• Tom Wigley: Why nuclear power may be the only way to avoid geoengineering
    • Pages: 10 - 16
      Abstract: In this interview, climate scientist Tom Wigley says that waiting to take significant action on climate change makes it more likely that geoengineering will be needed to address the problem. He advocates for research on a combination approach: climate engineering together with mitigation efforts aimed at reducing greenhouse gas emissions. Wigley says that geoengineering may become necessary to stabilize global sea level rise, because sea level has much greater inertia than temperatures in the atmosphere. He argues that the climate problem cannot be solved with renewable energy alone, and that, without turning to geoengineering, consideration of the nuclear energy pathway—in particular, resuming the development of fast reactors—should be an essential component of attempts to address the climate crisis. Wigley claims that his colleagues in climate science are generally supportive of nuclear engineering and less fearful of it than they are of geoengineering.
      PubDate: 2014-05-01T02:03:22-07:00
      DOI: 10.1177/0096340214531174|hwp:master-id:spbos;0096340214531174
      Issue No: Vol. 70, No. 3 (2014)
       
  • Geoengineering and the politics of science
    • Authors: Hamilton; C.
      Pages: 17 - 26
      Abstract: The latest reports from the Intergovernmental Panel on Climate Change (IPCC) include an assessment of geoengineering—methods for removing carbon dioxide from the atmosphere, or cooling the Earth by reflecting more of the sun’s radiation back into space. The IPCC assessment signals the arrival of geoengineering into the mainstream of climate science, and may normalize climate engineering as a policy response to global warming. Already, conservative forces in the United States are promoting it as a substitute for emissions reductions. Climate scientists are sharply divided over geoengineering, in much the same way that Manhattan Project scientists were divided over nuclear weapons after World War II. Testing a geoengineering scheme, such as sulfate aerosol spraying, is inherently difficult. Deployment would make political decision makers highly dependent on a technocratic elite. In a geoengineered world, experts would control the conditions of daily life, and it is unlikely that such a regime would be a just one. A disproportionate number of scientists currently working on geoengineering have either worked at, or collaborated with, the Lawrence Livermore National Laboratory. The history of US nuclear weapons laboratories during the Cold War reveals a belief in humankind’s right to exercise total mastery over nature. With geoengineering, this kind of thinking is staging a powerful comeback in the face of climate crisis.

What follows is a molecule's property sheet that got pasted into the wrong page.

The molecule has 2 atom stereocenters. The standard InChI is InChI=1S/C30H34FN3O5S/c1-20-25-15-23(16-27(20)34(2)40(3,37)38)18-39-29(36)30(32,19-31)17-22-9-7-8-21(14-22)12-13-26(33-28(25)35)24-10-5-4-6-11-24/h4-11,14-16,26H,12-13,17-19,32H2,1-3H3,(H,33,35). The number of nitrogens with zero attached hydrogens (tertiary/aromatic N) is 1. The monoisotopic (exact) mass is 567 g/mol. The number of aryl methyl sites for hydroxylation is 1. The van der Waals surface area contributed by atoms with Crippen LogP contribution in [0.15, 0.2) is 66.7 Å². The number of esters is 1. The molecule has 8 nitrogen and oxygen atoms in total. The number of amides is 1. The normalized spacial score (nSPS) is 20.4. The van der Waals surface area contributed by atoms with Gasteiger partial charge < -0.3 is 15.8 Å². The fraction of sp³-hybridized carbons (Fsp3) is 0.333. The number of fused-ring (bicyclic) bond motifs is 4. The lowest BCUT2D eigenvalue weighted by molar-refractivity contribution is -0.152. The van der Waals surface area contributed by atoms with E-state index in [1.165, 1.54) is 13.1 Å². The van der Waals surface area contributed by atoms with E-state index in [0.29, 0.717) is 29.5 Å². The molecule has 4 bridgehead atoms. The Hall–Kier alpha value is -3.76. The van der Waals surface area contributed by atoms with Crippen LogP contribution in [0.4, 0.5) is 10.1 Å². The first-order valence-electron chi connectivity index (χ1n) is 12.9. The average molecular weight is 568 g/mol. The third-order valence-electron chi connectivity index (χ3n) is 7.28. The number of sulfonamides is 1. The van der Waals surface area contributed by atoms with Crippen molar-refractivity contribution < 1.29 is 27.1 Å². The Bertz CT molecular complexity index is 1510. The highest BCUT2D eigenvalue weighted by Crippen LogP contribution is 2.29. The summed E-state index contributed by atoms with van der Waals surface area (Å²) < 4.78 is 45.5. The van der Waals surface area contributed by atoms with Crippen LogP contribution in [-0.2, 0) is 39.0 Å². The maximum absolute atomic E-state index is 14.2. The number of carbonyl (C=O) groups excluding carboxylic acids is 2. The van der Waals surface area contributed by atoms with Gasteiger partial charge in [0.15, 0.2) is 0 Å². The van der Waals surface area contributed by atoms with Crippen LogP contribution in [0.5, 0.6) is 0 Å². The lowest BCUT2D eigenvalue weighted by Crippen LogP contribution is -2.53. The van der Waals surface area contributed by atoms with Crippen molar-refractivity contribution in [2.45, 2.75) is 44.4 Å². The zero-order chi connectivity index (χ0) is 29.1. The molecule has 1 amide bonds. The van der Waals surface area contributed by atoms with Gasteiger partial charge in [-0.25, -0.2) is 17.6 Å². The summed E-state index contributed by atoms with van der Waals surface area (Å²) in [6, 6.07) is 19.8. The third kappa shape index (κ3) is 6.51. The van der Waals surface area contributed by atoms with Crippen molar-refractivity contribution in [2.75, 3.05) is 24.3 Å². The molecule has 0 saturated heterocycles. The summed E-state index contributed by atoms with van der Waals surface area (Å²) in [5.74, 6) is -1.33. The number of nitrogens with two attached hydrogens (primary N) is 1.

PubDate: 2014-05-01T02:03:22-07:00
      DOI: 10.1177/0096340214531173|hwp:master-id:spbos;0096340214531173
      Issue No: Vol. 70, No. 3 (2014)
       
  • Playing God: Why religion belongs in the climate engineering debate
    • Authors: Clingerman, F; O'Brien, K. J.
      Pages: 27 - 37
      Abstract: Religion will play an important role in public perceptions of geoengineering—the intentional manipulation of the planet’s environment to counteract anthropogenic climate change. Religious leaders and scholars can therefore be valuable contributors to the geoengineering debate that has already begun among scientists, engineers, and policy makers. The authors offer four reasons why religion should be part of this debate: Religion is fundamental to how most human beings and societies understand themselves and their place in the world; religion can both challenge and justify scientific authority; religious narratives and symbols can provide frames for understanding geoengineering; and religion offers vocabulary for moral debate. Scholars of theology, ethics, and religious studies can act as mediators between the scientific and faith communities, providing a critical voice in understanding how religion affects the climate conversation, and in engaging a wider public.
      PubDate: 2014-05-01T02:03:23-07:00
      DOI: 10.1177/0096340214531181|hwp:master-id:spbos;0096340214531181
      Issue No: Vol. 70, No. 3 (2014)
       
  • Swimming upstream: Engaging the American public early on climate
           engineering
    • Authors: Carr, W; Yung, L, Preston, C.
      Pages: 38 - 48
      Abstract: Calls for public participation in climate engineering research and governance have appeared in numerous scientific and policy reports on the topic, indicating a desire for transparency and public oversight. But meaningful public engagement can require more of scientists and regulatory agencies than many realize. Over the past several decades, researchers and practitioners have developed many different methodologies to enable citizens to productively engage with experts and policy makers about emerging scientific and technological issues such as climate engineering. In fact, the United Kingdom has already convened several public participation exercises on climate engineering. Now is the time for federal agencies in the United States to start similar processes. The public is ready to discuss climate engineering. Are American scientists and decision makers ready to reciprocate?
      PubDate: 2014-05-01T02:03:23-07:00
      DOI: 10.1177/0096340214531180|hwp:master-id:spbos;0096340214531180